In soil and sediment studies, geophysical mapping is often used as a prerequisite to focus or guide traditional sampling and coring of the locations of interest. This way, synoptic and concise information can be obtained about soil and sediment structure, composition and pollution. This concept has been a driving force behind the technology that Medusa has developed.
Medusa Explorations, founded in 2000 in Groningen (the Netherlands), was a spin-off of the nuclear accelerator lab of the University of Groningen. The company aims to commercialise the results of 15 years of research and development focused on tailoring nuclear sensor technology for geological applications. Given the nuclear and geological background of its founders, it is no surprise that Medusa's focus was initially centred on the application of natural radioactivity as a tracer for soil and sediment properties.
Today, a large part of the work Medusa does still incorporates radiation sensing, albeit often in combination with other geophysical research methods. The founders of the company, Ronald Koomans and Han Limburg, recognised early on the value of radiometrics as a geophysical tool. As opposed to most other geophysical methods, radiometrics can be conducted both in the field and the laboratory. It does not need the ground-truthing often used to relate geophysical data to the soil properties that are being investigated. Instead, radiometrics allows for a one-to-one comparison between field and lab measurements: the radioactivity of samples taken in the field can readily be measured in a laboratory and related to properties such as texture or pollution level. Such relationships yield models that translate radiometric field measurements into soil or sediment information.
From its inception at the beginning of the new millennium, Medusa has grown autonomously and has remained profitable. In the past nine years, the company has evolved from a small grouping of technical experts into a provider of geophysical sensing solutions and measurement strategies. Activities range from the development of geophysical measurement systems to data processing and GIS-based mapping. The main focus of the business is on integrating sensor output and turning geophysical data into geological information - it is a goal that has the commitment of
10 employees and several other people more loosely associated with Medusa.
The company still holds strong ties with universities and research institutes in the Netherlands and abroad. These ties are reflected in the numerous student projects that have been conducted and in the participation of the company in research projects. Medusa is, for example, involved in projects with the Universities of Delft and Groningen. It also supports an office located at iThemba LABS in Cape Town (South Africa).
Medusa's clients are found among dredging companies, geotechnical engineering firms and governmental bodies. In a broader sense, the company's playing field is civil engineering, mining, and oil and gas. It is currently engaged in numerous ‘wet' and ‘dry' studies, involving large projects to map zinc slags in the Belgian/Dutch area of De Kempen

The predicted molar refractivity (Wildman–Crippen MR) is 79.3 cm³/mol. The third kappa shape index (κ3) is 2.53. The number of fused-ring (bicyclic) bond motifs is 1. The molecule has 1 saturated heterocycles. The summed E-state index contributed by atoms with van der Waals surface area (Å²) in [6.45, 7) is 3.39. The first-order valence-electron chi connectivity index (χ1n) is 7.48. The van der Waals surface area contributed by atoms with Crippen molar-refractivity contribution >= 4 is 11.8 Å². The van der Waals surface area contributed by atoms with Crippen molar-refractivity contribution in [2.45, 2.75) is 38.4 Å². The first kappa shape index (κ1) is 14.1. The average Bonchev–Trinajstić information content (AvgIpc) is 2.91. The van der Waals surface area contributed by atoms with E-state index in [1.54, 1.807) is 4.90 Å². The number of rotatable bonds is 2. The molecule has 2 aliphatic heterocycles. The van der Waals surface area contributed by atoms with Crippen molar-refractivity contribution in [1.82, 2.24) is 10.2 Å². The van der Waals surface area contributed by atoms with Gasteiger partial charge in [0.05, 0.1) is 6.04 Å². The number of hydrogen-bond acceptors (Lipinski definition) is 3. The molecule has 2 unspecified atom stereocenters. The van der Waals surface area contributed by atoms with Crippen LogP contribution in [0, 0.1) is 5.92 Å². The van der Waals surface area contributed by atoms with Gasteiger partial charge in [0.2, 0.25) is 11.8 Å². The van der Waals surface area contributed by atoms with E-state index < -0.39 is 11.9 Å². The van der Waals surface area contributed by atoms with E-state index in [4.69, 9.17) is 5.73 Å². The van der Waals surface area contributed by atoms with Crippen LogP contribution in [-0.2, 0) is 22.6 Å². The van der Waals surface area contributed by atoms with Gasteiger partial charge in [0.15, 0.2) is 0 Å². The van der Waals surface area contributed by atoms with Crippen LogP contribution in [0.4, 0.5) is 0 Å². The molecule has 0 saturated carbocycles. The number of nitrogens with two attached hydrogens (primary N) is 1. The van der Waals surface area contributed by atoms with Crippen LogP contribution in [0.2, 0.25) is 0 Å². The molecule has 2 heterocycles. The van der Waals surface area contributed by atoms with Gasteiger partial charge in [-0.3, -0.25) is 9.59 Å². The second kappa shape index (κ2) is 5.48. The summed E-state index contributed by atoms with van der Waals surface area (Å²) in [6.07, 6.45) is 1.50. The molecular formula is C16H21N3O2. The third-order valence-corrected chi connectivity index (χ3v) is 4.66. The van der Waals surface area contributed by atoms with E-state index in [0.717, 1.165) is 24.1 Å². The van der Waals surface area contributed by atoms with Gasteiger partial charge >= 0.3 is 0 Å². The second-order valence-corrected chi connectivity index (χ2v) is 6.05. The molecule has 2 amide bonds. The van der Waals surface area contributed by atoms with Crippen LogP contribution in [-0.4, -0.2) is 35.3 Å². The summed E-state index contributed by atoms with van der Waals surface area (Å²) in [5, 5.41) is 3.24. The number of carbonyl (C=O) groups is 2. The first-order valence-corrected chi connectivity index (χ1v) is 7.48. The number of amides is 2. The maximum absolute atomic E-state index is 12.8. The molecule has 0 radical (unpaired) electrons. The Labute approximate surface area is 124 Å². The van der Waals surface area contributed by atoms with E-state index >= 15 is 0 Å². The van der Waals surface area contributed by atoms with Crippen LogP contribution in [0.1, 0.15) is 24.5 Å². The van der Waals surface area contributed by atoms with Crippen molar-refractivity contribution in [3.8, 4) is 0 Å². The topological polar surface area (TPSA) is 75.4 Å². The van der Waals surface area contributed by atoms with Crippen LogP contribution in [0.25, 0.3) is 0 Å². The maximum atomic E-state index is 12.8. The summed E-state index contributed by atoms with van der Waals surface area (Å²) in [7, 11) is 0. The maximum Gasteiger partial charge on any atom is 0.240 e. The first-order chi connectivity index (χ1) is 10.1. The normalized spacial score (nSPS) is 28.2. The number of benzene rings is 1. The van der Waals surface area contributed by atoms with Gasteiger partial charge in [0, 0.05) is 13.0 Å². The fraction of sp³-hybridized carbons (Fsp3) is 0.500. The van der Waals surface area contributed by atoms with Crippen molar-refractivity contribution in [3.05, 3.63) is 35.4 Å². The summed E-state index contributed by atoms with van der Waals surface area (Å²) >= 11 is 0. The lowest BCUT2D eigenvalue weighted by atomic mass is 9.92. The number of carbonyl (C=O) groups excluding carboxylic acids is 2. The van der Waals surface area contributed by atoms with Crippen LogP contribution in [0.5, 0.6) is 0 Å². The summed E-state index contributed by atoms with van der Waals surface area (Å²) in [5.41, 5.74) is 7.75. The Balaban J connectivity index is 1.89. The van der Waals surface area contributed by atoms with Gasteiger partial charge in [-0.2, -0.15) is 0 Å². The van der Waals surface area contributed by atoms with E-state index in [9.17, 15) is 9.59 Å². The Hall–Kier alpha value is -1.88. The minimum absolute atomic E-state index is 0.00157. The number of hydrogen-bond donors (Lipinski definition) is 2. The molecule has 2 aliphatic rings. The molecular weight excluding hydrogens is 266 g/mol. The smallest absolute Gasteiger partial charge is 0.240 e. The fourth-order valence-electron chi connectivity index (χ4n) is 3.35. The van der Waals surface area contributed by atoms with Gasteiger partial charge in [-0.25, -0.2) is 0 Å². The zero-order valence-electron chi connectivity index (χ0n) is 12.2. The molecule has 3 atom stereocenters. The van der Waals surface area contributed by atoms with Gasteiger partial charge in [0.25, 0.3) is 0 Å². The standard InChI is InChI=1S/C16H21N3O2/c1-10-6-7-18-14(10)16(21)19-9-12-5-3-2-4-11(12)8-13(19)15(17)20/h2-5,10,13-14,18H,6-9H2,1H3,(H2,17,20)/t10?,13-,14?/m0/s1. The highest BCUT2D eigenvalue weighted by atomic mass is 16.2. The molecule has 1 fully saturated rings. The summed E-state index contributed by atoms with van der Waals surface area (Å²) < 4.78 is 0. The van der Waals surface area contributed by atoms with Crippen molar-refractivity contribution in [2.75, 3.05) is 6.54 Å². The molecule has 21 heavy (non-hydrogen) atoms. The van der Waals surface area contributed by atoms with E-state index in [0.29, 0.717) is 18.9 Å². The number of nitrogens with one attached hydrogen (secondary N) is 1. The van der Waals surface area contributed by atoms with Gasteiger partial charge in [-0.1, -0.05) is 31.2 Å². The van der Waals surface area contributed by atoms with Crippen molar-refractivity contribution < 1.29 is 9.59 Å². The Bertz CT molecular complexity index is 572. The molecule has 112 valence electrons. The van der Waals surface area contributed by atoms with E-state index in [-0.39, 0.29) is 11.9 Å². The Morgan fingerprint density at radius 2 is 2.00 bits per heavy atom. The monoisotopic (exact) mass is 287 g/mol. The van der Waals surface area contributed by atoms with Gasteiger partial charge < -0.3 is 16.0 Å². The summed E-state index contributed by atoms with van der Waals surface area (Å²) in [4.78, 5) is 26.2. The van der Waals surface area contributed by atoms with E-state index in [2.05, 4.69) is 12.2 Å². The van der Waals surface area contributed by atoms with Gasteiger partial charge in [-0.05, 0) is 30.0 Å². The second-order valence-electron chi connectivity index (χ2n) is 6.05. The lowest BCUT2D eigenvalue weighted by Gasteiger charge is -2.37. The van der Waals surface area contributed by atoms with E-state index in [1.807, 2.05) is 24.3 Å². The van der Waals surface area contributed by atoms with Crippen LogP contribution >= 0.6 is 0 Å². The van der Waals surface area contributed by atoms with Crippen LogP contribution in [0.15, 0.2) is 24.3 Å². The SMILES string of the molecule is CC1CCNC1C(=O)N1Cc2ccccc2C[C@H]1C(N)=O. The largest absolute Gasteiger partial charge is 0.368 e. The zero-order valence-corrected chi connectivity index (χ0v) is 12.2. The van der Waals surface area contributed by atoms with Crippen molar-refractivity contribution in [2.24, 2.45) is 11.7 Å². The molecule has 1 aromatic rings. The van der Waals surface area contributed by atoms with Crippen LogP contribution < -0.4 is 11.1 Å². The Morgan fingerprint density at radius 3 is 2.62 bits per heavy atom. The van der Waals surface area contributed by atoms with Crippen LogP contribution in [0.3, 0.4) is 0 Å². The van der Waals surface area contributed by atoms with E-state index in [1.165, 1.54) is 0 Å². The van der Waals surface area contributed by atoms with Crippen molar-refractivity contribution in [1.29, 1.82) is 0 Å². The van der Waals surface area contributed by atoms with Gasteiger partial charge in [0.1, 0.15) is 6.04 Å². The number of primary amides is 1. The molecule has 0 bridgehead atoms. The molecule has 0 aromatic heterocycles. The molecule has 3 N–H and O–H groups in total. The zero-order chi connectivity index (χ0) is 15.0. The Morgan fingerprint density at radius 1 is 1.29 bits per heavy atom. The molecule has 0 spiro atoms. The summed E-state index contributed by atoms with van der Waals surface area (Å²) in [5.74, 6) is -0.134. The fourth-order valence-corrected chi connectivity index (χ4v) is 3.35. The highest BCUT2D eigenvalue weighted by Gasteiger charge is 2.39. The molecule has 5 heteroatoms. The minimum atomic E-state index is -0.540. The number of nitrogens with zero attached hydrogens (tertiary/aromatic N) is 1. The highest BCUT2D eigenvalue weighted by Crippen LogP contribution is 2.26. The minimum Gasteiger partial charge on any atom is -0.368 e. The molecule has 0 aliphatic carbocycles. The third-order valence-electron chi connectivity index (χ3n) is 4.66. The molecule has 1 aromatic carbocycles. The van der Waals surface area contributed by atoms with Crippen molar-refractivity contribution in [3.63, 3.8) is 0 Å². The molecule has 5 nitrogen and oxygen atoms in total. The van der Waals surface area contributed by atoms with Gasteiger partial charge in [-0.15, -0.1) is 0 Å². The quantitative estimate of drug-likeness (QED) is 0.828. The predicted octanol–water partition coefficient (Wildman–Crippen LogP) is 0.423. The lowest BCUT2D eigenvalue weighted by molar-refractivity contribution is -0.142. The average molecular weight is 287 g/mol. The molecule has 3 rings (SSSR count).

(in joint effort with engineering companies Fugro Tauw and Witteveen en Bos); landfill reconnaissance studies applying a combination of ground-penetrating radar (GPR), X-ray diffraction (XRF) and radiometrics; and seaborne studies on sediment transport along the Dutch coastline with the Dutch Directorate-General for Public Works and Water Management (Rijkswaterstaat). Medusa provides data acquisition, strategy and instruments, fieldwork and processing for these studies.
Diversification for Growth
As a result of growing demand for measurement systems and software, in early 2008 the team decided to spin off the production of measurement systems and software into a new company called Medusa Systems. As a start-up, Medusa Systems aims to provide smart radiation sensors and software for mining and oil and gas applications. For instance, uranium exploration - boosted by the world's renewed demand for nuclear fuel - calls for modern nuclear measurement techniques to be used in airborne, hand-held or borehole applications. Medusa has developed lightweight radiometric equipment that outperforms standard tools in both weight and data quality; this is opening new markets for small-scale lightweight airborne surveys and improved assessment of ore deposits. Similar developments have led to underwater sensors that are used for sea-floor mapping of parameters such as sediment pollution, sediment composition and nuclear waste.
It is this combination of technical expertise and hands-on fieldwork that creates a platform for new and practical solutions to geo-related measurement problems. Having the creators and first-time users of new measurement techniques working together under a single roof allows for rapid conversion of the developments into realistic and useable tools.
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